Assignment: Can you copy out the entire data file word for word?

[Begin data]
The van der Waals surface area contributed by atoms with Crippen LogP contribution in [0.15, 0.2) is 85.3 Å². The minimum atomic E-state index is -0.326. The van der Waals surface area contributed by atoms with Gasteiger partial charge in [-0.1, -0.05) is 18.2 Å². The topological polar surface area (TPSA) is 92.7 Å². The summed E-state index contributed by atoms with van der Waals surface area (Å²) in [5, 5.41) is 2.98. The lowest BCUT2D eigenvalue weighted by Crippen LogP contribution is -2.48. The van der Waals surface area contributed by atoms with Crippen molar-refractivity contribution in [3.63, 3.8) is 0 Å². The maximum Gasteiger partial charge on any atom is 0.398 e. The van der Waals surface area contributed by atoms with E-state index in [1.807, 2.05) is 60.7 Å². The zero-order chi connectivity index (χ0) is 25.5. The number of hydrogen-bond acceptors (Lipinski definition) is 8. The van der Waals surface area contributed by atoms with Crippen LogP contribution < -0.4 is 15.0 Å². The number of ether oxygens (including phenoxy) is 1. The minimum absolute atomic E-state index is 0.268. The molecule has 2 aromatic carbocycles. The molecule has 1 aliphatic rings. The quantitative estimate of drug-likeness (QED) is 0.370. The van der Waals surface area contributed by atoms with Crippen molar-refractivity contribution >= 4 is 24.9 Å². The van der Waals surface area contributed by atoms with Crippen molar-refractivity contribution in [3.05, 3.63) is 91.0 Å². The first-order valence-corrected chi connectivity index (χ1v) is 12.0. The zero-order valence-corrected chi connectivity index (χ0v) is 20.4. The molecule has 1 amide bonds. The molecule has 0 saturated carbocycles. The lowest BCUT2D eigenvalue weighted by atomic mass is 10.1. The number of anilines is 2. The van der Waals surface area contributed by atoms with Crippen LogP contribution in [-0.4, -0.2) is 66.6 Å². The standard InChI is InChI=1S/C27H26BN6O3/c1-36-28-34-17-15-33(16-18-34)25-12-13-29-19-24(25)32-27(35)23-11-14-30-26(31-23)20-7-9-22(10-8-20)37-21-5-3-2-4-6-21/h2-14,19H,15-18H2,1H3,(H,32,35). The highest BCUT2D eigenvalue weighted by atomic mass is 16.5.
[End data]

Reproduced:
The van der Waals surface area contributed by atoms with Crippen LogP contribution in [0.15, 0.2) is 85.3 Å². The minimum atomic E-state index is -0.326. The van der Waals surface area contributed by atoms with Gasteiger partial charge in [-0.1, -0.05) is 18.2 Å². The topological polar surface area (TPSA) is 92.7 Å². The summed E-state index contributed by atoms with van der Waals surface area (Å²) in [5, 5.41) is 2.98. The lowest BCUT2D eigenvalue weighted by Crippen LogP contribution is -2.48. The van der Waals surface area contributed by atoms with Crippen molar-refractivity contribution in [3.63, 3.8) is 0 Å². The maximum Gasteiger partial charge on any atom is 0.398 e. The van der Waals surface area contributed by atoms with E-state index in [1.807, 2.05) is 60.7 Å². The zero-order chi connectivity index (χ0) is 25.5. The number of hydrogen-bond acceptors (Lipinski definition) is 8. The van der Waals surface area contributed by atoms with Crippen LogP contribution < -0.4 is 15.0 Å². The number of ether oxygens (including phenoxy) is 1. The minimum absolute atomic E-state index is 0.268. The molecule has 2 aromatic carbocycles. The molecule has 1 aliphatic rings. The quantitative estimate of drug-likeness (QED) is 0.370. The van der Waals surface area contributed by atoms with Crippen molar-refractivity contribution >= 4 is 24.9 Å². The van der Waals surface area contributed by atoms with Crippen molar-refractivity contribution in [3.05, 3.63) is 91.0 Å². The first-order valence-corrected chi connectivity index (χ1v) is 12.0. The zero-order valence-corrected chi connectivity index (χ0v) is 20.4. The molecule has 1 amide bonds. The molecule has 0 saturated carbocycles. The lowest BCUT2D eigenvalue weighted by atomic mass is 10.1. The number of anilines is 2. The van der Waals surface area contributed by atoms with Crippen LogP contribution in [-0.4, -0.2) is 66.6 Å². The standard InChI is InChI=1S/C27H26BN6O3/c1-36-28-34-17-15-33(16-18-34)25-12-13-29-19-24(25)32-27(35)23-11-14-30-26(31-23)20-7-9-22(10-8-20)37-21-5-3-2-4-6-21/h2-14,19H,15-18H2,1H3,(H,32,35). The highest BCUT2D eigenvalue weighted by atomic mass is 16.5.